Nitric oxide production in critically ill patients


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Abstract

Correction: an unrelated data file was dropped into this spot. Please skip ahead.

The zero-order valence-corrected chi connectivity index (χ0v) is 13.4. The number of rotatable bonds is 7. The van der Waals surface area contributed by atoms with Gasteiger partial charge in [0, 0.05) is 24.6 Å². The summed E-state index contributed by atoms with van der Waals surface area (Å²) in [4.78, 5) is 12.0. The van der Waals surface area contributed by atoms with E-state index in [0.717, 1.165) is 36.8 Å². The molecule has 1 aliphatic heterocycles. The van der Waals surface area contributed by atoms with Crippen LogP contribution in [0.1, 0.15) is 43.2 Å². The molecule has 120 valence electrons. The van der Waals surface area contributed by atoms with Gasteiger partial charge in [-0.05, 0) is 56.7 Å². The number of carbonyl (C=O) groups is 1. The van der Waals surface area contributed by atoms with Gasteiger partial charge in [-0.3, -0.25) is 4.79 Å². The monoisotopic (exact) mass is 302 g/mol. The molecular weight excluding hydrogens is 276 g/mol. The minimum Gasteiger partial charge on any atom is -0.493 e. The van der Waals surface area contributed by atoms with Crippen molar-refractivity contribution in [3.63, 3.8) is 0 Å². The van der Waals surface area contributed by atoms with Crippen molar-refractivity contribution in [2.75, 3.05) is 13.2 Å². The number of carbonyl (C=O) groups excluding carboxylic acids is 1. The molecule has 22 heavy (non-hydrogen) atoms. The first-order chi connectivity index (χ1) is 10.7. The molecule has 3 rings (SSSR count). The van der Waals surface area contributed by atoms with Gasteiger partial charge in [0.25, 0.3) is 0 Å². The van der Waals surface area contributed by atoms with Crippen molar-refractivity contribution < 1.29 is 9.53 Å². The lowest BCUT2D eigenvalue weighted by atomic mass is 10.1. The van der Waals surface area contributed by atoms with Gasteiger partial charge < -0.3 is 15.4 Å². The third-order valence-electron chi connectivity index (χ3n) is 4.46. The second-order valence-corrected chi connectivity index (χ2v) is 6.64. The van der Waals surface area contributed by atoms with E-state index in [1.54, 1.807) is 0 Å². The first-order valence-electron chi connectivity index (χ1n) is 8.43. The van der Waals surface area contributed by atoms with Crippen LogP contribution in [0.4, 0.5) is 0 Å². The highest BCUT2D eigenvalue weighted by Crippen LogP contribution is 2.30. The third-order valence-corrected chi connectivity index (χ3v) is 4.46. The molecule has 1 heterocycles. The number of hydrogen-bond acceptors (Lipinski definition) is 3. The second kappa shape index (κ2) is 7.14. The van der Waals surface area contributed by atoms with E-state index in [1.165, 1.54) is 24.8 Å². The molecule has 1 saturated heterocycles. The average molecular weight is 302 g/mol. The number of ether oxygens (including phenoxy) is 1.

ObjectiveTo measure serum nitrite and nitrate levels in critically ill children as indicators of endogenous nitric oxide (NO) production.Hypothesis-Endogenous NO production is increased in children with conditions characterised by immune stimulation.DesignProspective descriptive study in a multidisciplinary paediatric intensive care unit.Patients137 consecutive critically ill children with a variety of clinical conditions.InterventionsUsing a rapid microtitre plate technique, daily serum nitrite and nitrate levels were measured from serum samples that remained in the clinical laboratory after daily routine phlebotomy. Clinical and laboratory information was also gathered daily for each patient.ResultsThe maximum serum nitrite plus nitrate levels (micro Meter) reached by children with infection (41.8 (SD 18.1)), sepsis syndrome (85.1 (39.9)), shock without sepsis (36.4 (19.1)), transplantation alone (61.0 (43.4)), transplantation with sepsis (200.7 (150.5)), or rejection (161.7 (70.4)), were higher than in controls (18.1 (9.3)). In the absence of exogenous NO donors, levels greater than 80 micro Meter were reached only in children with the sepsis syndrome, organ transplantation, or acute rejection.ConclusionsIncreased endogenous NO production occurs in children with clinical conditions associated with immune stimulation. Further investigation is warranted to determine the value of this simple and rapid test as a clinically useful diagnostic tool and therapeutic monitor in the evaluation of children at risk for the sepsis syndrome or acute allograft rejection.(Arch Dis Child 1996;74:482-489)

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